Engineering Tip #16: Alignment Temperature Test

There are several ways to determine if your suspension alignment is correct. One is certainly driver feel – are you getting the turn-in response you want? Is the amount of understeer or oversteer just right? Another is lap time; going faster is almost always a sign that whatever change you made is a step in the right direction (though, there are other variables). The third method, a more scientific approach that can rule out other factors, is tire temperature.

According to Ken Payne, the Motorsports Technical Director for BFGoodrich® Tires, which supplies the rubber for the Idemitsu Mazda MX-5 Cup presented by BFGoodrich® Tires as well as many club racers, taking temperatures across the tire can help determine both proper alignment and pressure. Taking temperatures with a probe pyrometer, as soon as your car comes off track, on the inside shoulder, center and outside shoulder can give you a lot of useful information.

“What you’d like to see is a nice progression across the tire,” he says. “If you could have an absolutely perfect situation, it would be an equal temperature across all zones of the tire. But what you want to see is a gradual progression from inboard to center to outboard. If you’ve got a lot of camber on the rear axle, which may be an optimum setup, you may tend to see the inboards running a little warmer and it gradually gets cooler from the inside to the outside of the tire. The opposite is usually true on the front where the outside shoulder is getting worked pretty hard in cornering.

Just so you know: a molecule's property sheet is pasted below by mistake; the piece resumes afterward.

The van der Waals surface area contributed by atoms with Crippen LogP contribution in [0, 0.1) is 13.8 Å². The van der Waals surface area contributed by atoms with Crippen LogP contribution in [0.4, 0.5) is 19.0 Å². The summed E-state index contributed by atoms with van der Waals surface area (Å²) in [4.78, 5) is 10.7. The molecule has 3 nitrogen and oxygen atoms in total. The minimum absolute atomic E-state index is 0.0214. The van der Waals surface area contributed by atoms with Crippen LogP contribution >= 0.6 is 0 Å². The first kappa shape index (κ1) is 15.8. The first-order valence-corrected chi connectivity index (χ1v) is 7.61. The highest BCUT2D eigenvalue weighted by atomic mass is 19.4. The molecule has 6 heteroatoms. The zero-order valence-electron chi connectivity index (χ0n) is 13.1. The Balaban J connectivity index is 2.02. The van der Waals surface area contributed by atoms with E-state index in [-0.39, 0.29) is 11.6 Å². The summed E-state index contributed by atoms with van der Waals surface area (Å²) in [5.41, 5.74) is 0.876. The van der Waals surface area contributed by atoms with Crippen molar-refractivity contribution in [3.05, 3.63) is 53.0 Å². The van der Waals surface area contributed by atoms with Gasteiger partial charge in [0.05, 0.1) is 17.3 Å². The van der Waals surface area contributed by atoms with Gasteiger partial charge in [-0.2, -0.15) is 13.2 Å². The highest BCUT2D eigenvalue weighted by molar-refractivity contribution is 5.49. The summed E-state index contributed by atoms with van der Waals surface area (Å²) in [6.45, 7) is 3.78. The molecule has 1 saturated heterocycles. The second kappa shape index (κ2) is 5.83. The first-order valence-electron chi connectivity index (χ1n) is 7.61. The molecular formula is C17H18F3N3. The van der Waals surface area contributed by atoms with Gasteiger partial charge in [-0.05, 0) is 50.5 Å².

“On the order of a 15-20 degree spread is not unreasonable. If you see extreme differences – say, outboard shoulder is 40 or 50 degrees higher – you might be looking at getting some more camber to make the inside work a little harder. Or if the inside is working disproportionally higher, you might need to take a little bit of camber out of the setup. If you consistently see one shoulder on the front tires running hot, inboard shoulder, it may be that you’ve got a little too much toe in. It’s a great tool, particularly in a club racing setting.”

Payne says it’s important to get temperatures as quickly as possible and with a probe pyrometer to ensure accuracy. If you don’t have a crewmember, find a buddy from another race group and have him take your tire temperatures, than reciprocate when he’s on track. If you can’t work that out, even after a few minutes of coming off track, the temperatures can still provide useful data, depending on ambient temperature and the surfaces the car’s been driven over between track and paddock. Similarly, if you don’t have a probe pyrometer, an infrared temperature gun will get you in the ballpark.

The other thing tire temperatures will tell you is if you’re running the proper pressure.

“If it’s a case where you measured the temps and found the inboard and outboard are almost exactly the same, but center is much lower, that probably indicates that you have the tire underinflated. The opposite effect would be overinflated where it gets to be more of a balloon shape and the center is doing more of the work, so you see the centers are running hot and the shoulders are running relatively cool,” Payne says.

Want to know about getting the most life out of your tires? Payne has some advice about that, also.